By Jonathan Weisman
Washington Post Staff Writer
Saturday, October 28, 2006
The House ethics committee has all but wrapped up the investigative phase of its probe into the actions of former representative Mark Foley, informing key witnesses that they will not be summoned back for more questioning, lawyers in the case said yesterday.
But those lawyers indicated that the committee is unlikely to release its report on the Florida Republican -- or even an interim memo -- before the Nov. 7 elections.
The quick pace of the investigation had raised hopes among some Democrats that the committee could release its findings in the coming days, fulfilling a pledge from the committee's top Democrat, Rep. Howard L. Berman (Calif.), that the probe would be wrapped up in "weeks, not months."
The political shock of Foley's sexually explicit instant-message exchanges with former House pages has faded, but questions remain about what senior House GOP leaders knew of Foley's behavior and when they knew it. A committee report could have resurrected Democratic charges of a coverup, some Democrats hoped.
But with many hours of testimony to transcribe into thousands of pages of evidence, it is unrealistic to expect that even an interim memo can be released next week, said Timothy J. Heaphy, the attorney for Foley's former chief of staff, Kirk Fordham.
The task of sifting through evidence and reaching conclusions appears to be at hand. Aides for the Committee on Standards of Official Conduct, as the ethics committee is formally known, told Heaphy that Fordham was free to leave the country yesterday on vacation. Lawyers close to the probe said another pivotal witness, former House clerk Jeff Trandahl, will not be called back for follow-up questions.
The committee has also taken testimony from House Speaker J. Dennis Hastert (R-Ill.) and his top staff; House Majority Leader John A. Boehner (R-Ohio); National Republican Congressional Committee Chairman Thomas M. Reynolds (R-N.Y.); Rep. Rodney Alexander (R-La.), whose former page apparently first brought Foley's e-mails to the attention of the House leadership; Rep. John M. Shimkus (R-Ill.), who chairs the page board; and several other Republican aides.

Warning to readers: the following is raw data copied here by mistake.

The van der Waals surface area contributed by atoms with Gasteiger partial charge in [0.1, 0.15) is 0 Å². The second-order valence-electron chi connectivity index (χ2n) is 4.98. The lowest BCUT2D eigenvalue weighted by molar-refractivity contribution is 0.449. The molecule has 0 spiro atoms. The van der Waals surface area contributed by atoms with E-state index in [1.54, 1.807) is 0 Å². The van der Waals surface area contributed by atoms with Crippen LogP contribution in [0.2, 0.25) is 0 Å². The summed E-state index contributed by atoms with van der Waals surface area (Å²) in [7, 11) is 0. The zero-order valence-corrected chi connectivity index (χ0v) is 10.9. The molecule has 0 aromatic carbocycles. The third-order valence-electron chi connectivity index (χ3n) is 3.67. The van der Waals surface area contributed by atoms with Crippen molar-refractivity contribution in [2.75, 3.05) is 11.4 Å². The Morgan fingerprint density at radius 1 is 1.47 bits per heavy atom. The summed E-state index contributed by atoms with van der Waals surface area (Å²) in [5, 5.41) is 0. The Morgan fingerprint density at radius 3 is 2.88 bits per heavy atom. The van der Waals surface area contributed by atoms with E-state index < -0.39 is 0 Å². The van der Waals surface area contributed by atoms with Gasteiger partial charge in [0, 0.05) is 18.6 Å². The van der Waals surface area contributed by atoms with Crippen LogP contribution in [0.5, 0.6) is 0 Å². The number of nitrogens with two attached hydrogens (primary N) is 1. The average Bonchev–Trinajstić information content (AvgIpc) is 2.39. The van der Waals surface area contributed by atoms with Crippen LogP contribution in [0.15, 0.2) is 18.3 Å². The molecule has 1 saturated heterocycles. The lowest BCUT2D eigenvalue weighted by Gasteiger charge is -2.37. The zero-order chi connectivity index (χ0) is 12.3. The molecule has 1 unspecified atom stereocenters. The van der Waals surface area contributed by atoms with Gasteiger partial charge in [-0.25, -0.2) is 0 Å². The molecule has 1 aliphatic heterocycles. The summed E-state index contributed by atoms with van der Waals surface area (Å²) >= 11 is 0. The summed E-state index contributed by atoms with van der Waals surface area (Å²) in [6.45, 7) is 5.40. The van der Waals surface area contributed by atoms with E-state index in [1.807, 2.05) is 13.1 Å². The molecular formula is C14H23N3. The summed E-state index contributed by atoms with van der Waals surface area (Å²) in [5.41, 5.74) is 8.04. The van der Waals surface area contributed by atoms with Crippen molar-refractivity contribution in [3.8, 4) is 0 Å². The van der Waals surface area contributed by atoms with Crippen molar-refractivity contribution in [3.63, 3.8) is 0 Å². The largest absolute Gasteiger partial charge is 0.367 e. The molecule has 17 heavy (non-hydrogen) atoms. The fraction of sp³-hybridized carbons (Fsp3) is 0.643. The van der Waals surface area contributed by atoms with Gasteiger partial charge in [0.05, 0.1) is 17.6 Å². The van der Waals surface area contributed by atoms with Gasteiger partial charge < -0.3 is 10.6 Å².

The most glaring hole in the testimony is the apparent decision not to call Rep. Jim Kolbe (R-Ariz.), who was aware of inappropriate e-mails from Foley to a page as far back as 2000 and whose conduct with former pages has also drawn scrutiny. Korenna Cline, a Kolbe spokeswoman, said the ethics committee has had no contact with the congressman or his staff. Ethics committee staff members would not comment on the course of the investigation but gave no indication that all investigative matters were closed.
Still, the committee has generally garnered praise for the diligence its members have shown. This week's appearance by Hastert was expected to be short and perfunctory. Instead, Hastert remained behind closed doors for nearly three hours with the committee's staff and the four members conducting the Foley probe. Questioning of Hastert's chief counsel, Ted Van Der Meid, stretched on for more than six hours and ended past midnight. Hastert's chief of staff, Scott Palmer, spent a similarly grueling stretch with the committee.
One witness said questions dwelled on meetings between Republican leadership aides, Foley and Foley's staff, and Trandahl.
Outside the committee room, House Republicans, including Hastert, have repeatedly suggested that Democrats should also be scrutinized to determine whether they were aware of Foley's sexually explicit instant messages and leaked them to the news media. But those messages were revealed by former pages only after ABC News published inappropriate but not sexual e-mails, and the committee has not pursued the matter, the witness said.
The Republican members of the investigative panel -- committee Chairman Doc Hastings (Wash.) and Rep. Judy Biggert (Ill.) -- did not dwell on the origins of the e-mails or on the leaks. Likewise, the Democratic members, Berman and Rep. Stephanie Tubbs Jones (Ohio), did not press their party's charges that the Republicans covered up Foley's actions to protect his House seat.
"I did not get the sense that anyone was acting in a partisan way," Heaphy said, stressing that he could not divulge the specific questions asked. "They were pretty much acting as investigators. I was impressed at the level of preparation and insight they showed."
That is a far cry from the dysfunctional committee that has done virtually nothing since February 2005, when GOP leaders ousted the panel's independent-minded chairman, Rep. Joel Hefley (R-Colo.), and replaced him with Hastings, who is considered closer to the Republican leadership.
James Dyer, a former senior House Republican aide now with the lobbying firm Clark & Weinstock, said the Foley matter has shown Republican leaders that they need a strong, credible ethics committee that can take up internal scandals and show the public that House members take such matters seriously.
"If there is a silver lining in all this, it's the re-emergence of a strong ethics committee," Dyer said.
When the page scandal broke Sept. 29, House Minority Leader Nancy Pelosi (Calif.) called for the committee to deliver a preliminary report to the House within 10 days. That goal is long past, but Pelosi has not publicly pressured the committee to move faster.
"The ethics committee seems to be conducting its investigation rapidly," said Pelosi spokeswoman Jennifer Crider. "We'll see how the next phase goes."